Friday, 5 October 2012

Desert Fathers

Antony and Paul of Thebes, Isenheim Altarpiece c. 1500

The early Christian phenomenon known as the “Desert Fathers” is of interest outside the theological domain. Commonly misunderstood, and also still widely neglected, this subject will not be unlocked by the contemporary indifference to “monks,” a category fitting very different psychologies and lifestyles.

The earliest Christian monks did not resemble the medieval varieties, especially those in European countries. The Desert Fathers, basically meaning Coptic (and Greek) ascetics of Graeco-Roman Egypt, were frequently anchorites in the early phase, and in retreat from the persecutions inflicted by the Roman regime. A major ideological influence was Origen (entry no. 45), active at Alexandria in the early third century CE. Some (or perhaps many) ascetics similarly came from an urban background, and likewise possessing a strong degree of literacy.

The Greek word monachos later became the standardised description for all types of monk, including many destitute peasants during the fourth century, when the monasteries proliferated in Egypt. By that time, earlier figures were becoming legendised, especially Antony, who was the subject of a hagiography composed by the bishop Athanasius. “The legacy at hand for anyone who like Antony, at the turn [end] of the third century, retreated from the duties of social life for the life of a philosopher, was not what, half a century later, a bishop like Athanasius wanted his flock to be fed with” (Rubenson, The Letters, p. 125).

The distinction is vital between what came before and what followed after. The subsequent phase was increasingly manipulated by the Christian clerics, who sought to outlaw Origenism and other teachings which became maligned as heresies. Athanasius (c. 298-373) was a major factor in the trend to orthodoxy; this bishop of Alexandria sought to create a unified Egyptian church within the Roman Empire, and made the monks subservient to his scheme of organisation and doctrine. The simplified concepts attending “monasticism” became a vehicle of episcopal mandate.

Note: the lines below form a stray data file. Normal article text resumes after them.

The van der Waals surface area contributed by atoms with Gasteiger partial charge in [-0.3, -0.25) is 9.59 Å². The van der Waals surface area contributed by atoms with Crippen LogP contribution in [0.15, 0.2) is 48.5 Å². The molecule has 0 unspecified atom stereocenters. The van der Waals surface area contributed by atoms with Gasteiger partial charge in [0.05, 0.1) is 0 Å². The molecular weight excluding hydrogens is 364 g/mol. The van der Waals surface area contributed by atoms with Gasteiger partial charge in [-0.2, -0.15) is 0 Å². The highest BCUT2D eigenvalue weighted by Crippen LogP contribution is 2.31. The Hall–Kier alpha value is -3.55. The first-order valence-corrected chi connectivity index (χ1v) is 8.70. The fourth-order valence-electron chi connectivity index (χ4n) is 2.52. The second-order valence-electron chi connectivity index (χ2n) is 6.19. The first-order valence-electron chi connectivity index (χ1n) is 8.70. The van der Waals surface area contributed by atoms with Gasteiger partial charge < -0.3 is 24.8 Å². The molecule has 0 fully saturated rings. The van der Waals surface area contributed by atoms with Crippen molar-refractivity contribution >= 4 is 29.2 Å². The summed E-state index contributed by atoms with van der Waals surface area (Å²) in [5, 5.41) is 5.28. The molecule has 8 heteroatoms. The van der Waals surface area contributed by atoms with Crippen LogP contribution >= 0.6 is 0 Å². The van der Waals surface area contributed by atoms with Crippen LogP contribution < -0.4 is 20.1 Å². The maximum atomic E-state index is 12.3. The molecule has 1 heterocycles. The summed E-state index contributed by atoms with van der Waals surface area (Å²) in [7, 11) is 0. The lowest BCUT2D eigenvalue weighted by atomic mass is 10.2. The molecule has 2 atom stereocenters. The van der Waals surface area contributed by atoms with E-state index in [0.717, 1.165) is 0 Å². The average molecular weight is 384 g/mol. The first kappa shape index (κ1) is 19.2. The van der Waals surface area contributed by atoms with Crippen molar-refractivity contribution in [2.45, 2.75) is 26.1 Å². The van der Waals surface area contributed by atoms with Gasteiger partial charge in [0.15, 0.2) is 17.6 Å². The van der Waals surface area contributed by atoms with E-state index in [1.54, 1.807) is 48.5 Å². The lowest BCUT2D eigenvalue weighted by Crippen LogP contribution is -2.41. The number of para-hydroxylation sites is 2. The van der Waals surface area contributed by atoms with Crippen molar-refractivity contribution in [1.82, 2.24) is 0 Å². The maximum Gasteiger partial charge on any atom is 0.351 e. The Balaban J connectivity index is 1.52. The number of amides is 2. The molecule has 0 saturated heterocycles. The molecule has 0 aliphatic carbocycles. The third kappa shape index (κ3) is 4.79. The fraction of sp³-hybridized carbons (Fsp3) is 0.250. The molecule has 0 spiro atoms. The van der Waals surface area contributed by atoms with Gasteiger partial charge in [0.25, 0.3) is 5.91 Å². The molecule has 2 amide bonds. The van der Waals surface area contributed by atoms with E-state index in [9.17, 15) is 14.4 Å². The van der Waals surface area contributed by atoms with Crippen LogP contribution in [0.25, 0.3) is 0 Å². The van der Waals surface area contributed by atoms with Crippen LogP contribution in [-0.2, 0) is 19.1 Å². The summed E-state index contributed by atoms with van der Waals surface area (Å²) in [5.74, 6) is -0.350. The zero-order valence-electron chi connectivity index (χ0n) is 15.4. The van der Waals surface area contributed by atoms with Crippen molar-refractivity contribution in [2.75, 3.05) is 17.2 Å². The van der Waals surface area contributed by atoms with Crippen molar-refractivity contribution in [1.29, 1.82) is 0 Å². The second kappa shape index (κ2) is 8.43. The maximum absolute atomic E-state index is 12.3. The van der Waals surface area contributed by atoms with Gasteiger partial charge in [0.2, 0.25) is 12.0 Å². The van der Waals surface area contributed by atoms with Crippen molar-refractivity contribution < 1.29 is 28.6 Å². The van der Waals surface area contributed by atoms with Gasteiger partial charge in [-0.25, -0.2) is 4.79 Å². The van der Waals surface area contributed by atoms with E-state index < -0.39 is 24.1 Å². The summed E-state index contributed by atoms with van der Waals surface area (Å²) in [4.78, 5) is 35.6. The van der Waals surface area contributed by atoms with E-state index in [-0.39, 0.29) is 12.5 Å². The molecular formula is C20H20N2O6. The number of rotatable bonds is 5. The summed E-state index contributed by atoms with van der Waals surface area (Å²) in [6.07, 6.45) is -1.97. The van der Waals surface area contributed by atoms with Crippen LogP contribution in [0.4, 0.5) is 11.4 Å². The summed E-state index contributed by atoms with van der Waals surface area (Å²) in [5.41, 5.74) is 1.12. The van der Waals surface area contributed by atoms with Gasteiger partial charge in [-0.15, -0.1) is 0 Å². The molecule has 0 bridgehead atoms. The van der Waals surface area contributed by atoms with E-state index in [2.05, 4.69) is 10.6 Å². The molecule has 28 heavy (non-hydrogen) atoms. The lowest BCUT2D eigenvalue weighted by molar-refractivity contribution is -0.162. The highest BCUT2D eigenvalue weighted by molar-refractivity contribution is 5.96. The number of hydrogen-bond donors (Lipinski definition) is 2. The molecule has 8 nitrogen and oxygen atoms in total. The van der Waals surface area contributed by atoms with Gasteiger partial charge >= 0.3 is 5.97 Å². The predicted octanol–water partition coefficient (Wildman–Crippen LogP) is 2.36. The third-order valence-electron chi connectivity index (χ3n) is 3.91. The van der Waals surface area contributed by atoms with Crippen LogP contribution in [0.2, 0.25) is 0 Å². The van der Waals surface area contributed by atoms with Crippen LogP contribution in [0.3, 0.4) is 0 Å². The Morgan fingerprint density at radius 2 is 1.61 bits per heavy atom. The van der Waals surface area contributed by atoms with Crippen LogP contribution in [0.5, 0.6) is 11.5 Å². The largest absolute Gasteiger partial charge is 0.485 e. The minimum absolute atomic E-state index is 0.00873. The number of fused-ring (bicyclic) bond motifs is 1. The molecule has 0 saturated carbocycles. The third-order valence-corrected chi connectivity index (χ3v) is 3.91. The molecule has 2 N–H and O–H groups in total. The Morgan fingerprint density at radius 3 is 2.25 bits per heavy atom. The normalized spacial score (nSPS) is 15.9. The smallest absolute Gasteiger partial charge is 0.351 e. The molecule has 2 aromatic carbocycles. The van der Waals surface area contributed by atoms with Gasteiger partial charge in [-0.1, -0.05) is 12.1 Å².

Paul of Thebes, by Mattia Preti c. 1660 

The earliest anchorite on record was Paul of Thebes, an obscure figure who fled to the desert from the Decian persecution (249-51 CE). A legendary meeting between Paul and Antony occurred in the Eastern desert of Egypt, as related by Jerome (d. 419), a Latin-speaking scholar who favoured the monastic lifestyle.  Standard conceptions and beliefs about the early hermits derived from the pious milieu of a later era, in the hagiological literature which developed from the mid-fourth century. This corpus was extensively edited during the fifth and sixth centuries, and has to be regarded with caution. The lives (vitae) and sayings (apophthegmata) of revered “desert fathers” reflect preoccupations of later writers.

In the latter half of the fourth century, numerous places in Egypt were the scene of ascetic activity. Many hermits favoured the desert cells of Nitria and Scetis in the Delta region, and not far south of Alexandria. Their lifestyle is often classified as semi-anchoritic, as they were not completely cut off in solitude. The early ideal was that of cells at a sufficient distance apart to enable total privacy; the hermits assembled on Saturday and Sunday to share a meal, some travelling three or four miles to the rendezvous church. Over the generations, a standard form of mud-brick hermitage developed, accommodating up to three monks. Bread and salt was the staple diet, alleviated by pilgrim visitors who supplied gifts of more exotic food, including honey, fruits, and wine. There was no fixed monastic rule amongst the hermits; wine was discouraged by the elders. A widespread recourse was that of weaving mats, ropes, and baskets from halfa grass or palm fibre, these items being sold in the towns.

The Greek word monasterion originally designated the hermit cell; only at a later period did this term apply to a collective monastery. The cell varied in appearance, but with the passing of time, frequently comprised two rooms: an ante-room for manual activity such as rope-weaving, and a rear room for prayer and sleep. It is evident that quite a large number of the early Egyptian solitary monks lived a surprisingly practical existence, not at all resembling the medieval European models of cloistered existence. Ideas about ascetic extremism are wide of the mark, and certainly on an aggregate basis, it would seem.